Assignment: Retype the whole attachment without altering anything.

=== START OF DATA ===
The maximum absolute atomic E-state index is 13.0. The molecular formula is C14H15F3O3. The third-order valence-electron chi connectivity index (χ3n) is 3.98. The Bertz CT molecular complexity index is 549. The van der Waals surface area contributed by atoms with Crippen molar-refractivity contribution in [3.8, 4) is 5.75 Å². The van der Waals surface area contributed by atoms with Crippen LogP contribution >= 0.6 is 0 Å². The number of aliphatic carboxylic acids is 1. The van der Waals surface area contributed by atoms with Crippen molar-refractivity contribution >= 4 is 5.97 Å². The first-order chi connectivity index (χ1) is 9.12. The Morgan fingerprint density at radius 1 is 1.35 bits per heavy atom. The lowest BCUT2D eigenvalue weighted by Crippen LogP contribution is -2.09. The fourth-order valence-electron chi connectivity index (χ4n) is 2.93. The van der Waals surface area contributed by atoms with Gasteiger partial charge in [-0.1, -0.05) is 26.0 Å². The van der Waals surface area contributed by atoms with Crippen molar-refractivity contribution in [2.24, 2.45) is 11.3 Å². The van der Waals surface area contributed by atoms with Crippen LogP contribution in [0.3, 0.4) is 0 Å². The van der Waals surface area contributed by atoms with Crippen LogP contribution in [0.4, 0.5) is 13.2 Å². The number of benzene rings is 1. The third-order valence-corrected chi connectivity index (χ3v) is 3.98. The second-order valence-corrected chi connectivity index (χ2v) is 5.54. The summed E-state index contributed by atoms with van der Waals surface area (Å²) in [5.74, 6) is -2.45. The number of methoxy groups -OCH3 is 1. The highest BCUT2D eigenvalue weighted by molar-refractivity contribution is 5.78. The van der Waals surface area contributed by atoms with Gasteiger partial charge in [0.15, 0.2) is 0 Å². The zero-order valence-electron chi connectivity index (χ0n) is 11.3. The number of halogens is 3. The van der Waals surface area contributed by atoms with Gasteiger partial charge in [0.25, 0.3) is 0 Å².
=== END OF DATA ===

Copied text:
The maximum absolute atomic E-state index is 13.0. The molecular formula is C14H15F3O3. The third-order valence-electron chi connectivity index (χ3n) is 3.98. The Bertz CT molecular complexity index is 549. The van der Waals surface area contributed by atoms with Crippen molar-refractivity contribution in [3.8, 4) is 5.75 Å². The van der Waals surface area contributed by atoms with Crippen LogP contribution >= 0.6 is 0 Å². The number of aliphatic carboxylic acids is 1. The van der Waals surface area contributed by atoms with Crippen molar-refractivity contribution >= 4 is 5.97 Å². The first-order chi connectivity index (χ1) is 9.12. The Morgan fingerprint density at radius 1 is 1.35 bits per heavy atom. The lowest BCUT2D eigenvalue weighted by Crippen LogP contribution is -2.09. The fourth-order valence-electron chi connectivity index (χ4n) is 2.93. The van der Waals surface area contributed by atoms with Gasteiger partial charge in [-0.1, -0.05) is 26.0 Å². The van der Waals surface area contributed by atoms with Crippen molar-refractivity contribution in [2.24, 2.45) is 11.3 Å². The van der Waals surface area contributed by atoms with Crippen LogP contribution in [0.3, 0.4) is 0 Å². The van der Waals surface area contributed by atoms with Crippen LogP contribution in [0.4, 0.5) is 13.2 Å². The number of benzene rings is 1. The third-order valence-corrected chi connectivity index (χ3v) is 3.98. The second-order valence-corrected chi connectivity index (χ2v) is 5.54. The summed E-state index contributed by atoms with van der Waals surface area (Å²) in [5.74, 6) is -2.45. The number of methoxy groups -OCH3 is 1. The highest BCUT2D eigenvalue weighted by molar-refractivity contribution is 5.78. The van der Waals surface area contributed by atoms with Gasteiger partial charge in [0.15, 0.2) is 0 Å². The zero-order valence-electron chi connectivity index (χ0n) is 11.3. The number of halogens is 3. The van der Waals surface area contributed by atoms with Gasteiger partial charge in [0.25, 0.3) is 0 Å².